“The Lion, The Witch, and The Wardrobe,” by C.S. Lewis is probably the most famous of the books of the Chronicles of Narnia. Although it is listed as book two in the series because the events that take place within it follow the events that take place in “The Magician’s Nephew” it was actually written first (I believe “The Magician’s Nephew” came out chronologically as around book six or so, and was written as a prequel). Anyway, because of the break in the timeline, there is some discontinuity between this book and the first; specifically with reference to the character of the White Witch.
As noted in my prior review, the Chronicles of Narnia are intended to be a metaphorical story used to introduce young children to Christianity. The Lion, Aslan, is analogous to Jesus Christ. Opposed to him is the White Witch, a.k.a. Satan. In this book, the relationship between Satan and the White Witch is a little clearer. In this book, there is a reference to the White Witch previously being in the service of The Emperor Across the Sea (God) as his sort of enforcer. That is analogous to the role Satan has in some Judea-Christian traditions where he played the role of an accuser of a man for his sins before the throne of God. I just wanted to note that because that is a change from “The Magician’s Nephew” in which the White Witch is described as coming to Narnia from a completely different world (a world she destroyed); there is no reference to her ever being in service to The Emperor Across the Sea.
Anyway, the main characters of the story are four children: Peter, Susan, Edmund, and Lucy. They discover a wardrobe in their uncle’s (I think it’s uncle) house, that leads them to the magical land of Narnia. There, they find the whole land in the grip of a never-ending winter brought on by the power of the White Witch. And to make matters worse, the White Witch is even preventing Christmas from coming (oh, no!). But with the arrival of the four children—the two Sons of Adam, and the two Daughters of Eve—things start to turn around. Soon, the Great Lion, Aslan is on the move to help the children bring about the ruin of the White Witch.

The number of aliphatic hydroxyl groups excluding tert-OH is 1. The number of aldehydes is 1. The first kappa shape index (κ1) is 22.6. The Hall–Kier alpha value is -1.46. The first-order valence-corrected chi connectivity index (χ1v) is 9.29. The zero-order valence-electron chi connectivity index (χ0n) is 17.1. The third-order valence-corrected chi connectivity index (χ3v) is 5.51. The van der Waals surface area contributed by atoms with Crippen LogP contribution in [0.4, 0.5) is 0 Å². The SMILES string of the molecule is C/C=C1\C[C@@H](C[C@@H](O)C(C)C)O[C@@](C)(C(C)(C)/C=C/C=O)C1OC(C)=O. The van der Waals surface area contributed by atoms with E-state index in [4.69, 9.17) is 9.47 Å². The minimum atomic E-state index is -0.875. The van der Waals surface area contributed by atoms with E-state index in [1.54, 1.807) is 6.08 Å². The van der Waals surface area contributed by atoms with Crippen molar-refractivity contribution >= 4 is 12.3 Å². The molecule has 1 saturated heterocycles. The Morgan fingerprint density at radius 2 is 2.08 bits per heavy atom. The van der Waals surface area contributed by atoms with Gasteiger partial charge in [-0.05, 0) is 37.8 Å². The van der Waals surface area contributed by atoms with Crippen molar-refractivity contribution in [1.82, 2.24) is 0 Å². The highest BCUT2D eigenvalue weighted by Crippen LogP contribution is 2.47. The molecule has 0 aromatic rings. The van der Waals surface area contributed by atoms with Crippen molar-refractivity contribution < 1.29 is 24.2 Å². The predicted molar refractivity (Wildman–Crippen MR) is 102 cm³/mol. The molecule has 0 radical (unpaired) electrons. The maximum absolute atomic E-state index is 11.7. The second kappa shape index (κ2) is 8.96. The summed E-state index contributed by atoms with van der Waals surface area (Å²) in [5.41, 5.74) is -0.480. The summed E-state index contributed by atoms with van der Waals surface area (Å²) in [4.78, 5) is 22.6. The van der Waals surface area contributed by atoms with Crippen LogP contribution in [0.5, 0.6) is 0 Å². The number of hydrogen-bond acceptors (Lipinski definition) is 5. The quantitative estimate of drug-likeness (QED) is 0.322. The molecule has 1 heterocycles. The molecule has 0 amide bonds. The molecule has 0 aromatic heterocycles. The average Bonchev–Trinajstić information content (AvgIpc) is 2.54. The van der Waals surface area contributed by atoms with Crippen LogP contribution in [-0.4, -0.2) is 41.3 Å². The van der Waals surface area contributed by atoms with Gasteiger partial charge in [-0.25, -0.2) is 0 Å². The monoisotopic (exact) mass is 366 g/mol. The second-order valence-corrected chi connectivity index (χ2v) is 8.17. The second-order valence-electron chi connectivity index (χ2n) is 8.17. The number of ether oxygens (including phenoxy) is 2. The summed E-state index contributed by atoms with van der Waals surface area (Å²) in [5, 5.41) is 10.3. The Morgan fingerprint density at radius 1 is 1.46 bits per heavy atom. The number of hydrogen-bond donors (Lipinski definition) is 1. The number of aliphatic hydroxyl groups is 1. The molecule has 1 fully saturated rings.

The most important metaphor in this book is the death of Aslan at the hands of the White Witch and his subsequent resurrection by the power of the Deeper Magic. Obviously, this is supposed to serve as a metaphor for the death and resurrection of Jesus Christ. And there’s not too much to be added to that.
Overall, this is a good children’s book incorporating the strong moral traditions of Christianity in it. As an adult, I found it entertaining, but of a somewhat light fare. And, after a certain point, because it is geared towards children, it started to get a little tedious; I’m not sure I’ll be able to finish the series.
Anyway, as far as a children’s book goes, I’ll give it four out of five stars.